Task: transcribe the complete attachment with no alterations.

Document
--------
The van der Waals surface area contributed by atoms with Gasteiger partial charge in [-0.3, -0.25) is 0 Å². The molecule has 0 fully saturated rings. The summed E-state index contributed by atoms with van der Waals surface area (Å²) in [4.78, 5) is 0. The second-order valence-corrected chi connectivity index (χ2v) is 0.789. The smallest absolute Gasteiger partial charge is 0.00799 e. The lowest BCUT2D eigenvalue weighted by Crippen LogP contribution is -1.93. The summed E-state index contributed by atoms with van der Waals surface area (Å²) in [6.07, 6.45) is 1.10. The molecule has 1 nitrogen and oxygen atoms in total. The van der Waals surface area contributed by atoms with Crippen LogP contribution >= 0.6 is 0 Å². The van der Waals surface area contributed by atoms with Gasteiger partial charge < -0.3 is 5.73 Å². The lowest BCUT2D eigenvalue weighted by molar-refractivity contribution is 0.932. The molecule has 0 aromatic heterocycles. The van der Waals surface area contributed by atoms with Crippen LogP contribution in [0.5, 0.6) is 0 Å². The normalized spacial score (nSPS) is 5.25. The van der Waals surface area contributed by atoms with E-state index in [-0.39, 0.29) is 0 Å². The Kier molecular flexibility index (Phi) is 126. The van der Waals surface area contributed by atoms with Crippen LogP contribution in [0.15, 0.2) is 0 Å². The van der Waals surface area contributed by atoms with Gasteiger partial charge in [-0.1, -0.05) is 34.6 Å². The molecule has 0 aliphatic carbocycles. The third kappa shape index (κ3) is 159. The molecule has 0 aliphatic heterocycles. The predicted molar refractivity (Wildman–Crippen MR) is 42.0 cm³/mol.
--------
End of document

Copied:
The van der Waals surface area contributed by atoms with Gasteiger partial charge in [-0.3, -0.25) is 0 Å². The molecule has 0 fully saturated rings. The summed E-state index contributed by atoms with van der Waals surface area (Å²) in [4.78, 5) is 0. The second-order valence-corrected chi connectivity index (χ2v) is 0.789. The smallest absolute Gasteiger partial charge is 0.00799 e. The lowest BCUT2D eigenvalue weighted by Crippen LogP contribution is -1.93. The summed E-state index contributed by atoms with van der Waals surface area (Å²) in [6.07, 6.45) is 1.10. The molecule has 1 nitrogen and oxygen atoms in total. The van der Waals surface area contributed by atoms with Crippen LogP contribution >= 0.6 is 0 Å². The van der Waals surface area contributed by atoms with Gasteiger partial charge < -0.3 is 5.73 Å². The lowest BCUT2D eigenvalue weighted by molar-refractivity contribution is 0.932. The molecule has 0 aromatic heterocycles. The van der Waals surface area contributed by atoms with Crippen LogP contribution in [0.5, 0.6) is 0 Å². The normalized spacial score (nSPS) is 5.25. The van der Waals surface area contributed by atoms with E-state index in [-0.39, 0.29) is 0 Å². The Kier molecular flexibility index (Phi) is 126. The van der Waals surface area contributed by atoms with Crippen LogP contribution in [0.15, 0.2) is 0 Å². The van der Waals surface area contributed by atoms with Gasteiger partial charge in [-0.1, -0.05) is 34.6 Å². The molecule has 0 aliphatic carbocycles. The third kappa shape index (κ3) is 159. The molecule has 0 aliphatic heterocycles. The predicted molar refractivity (Wildman–Crippen MR) is 42.0 cm³/mol.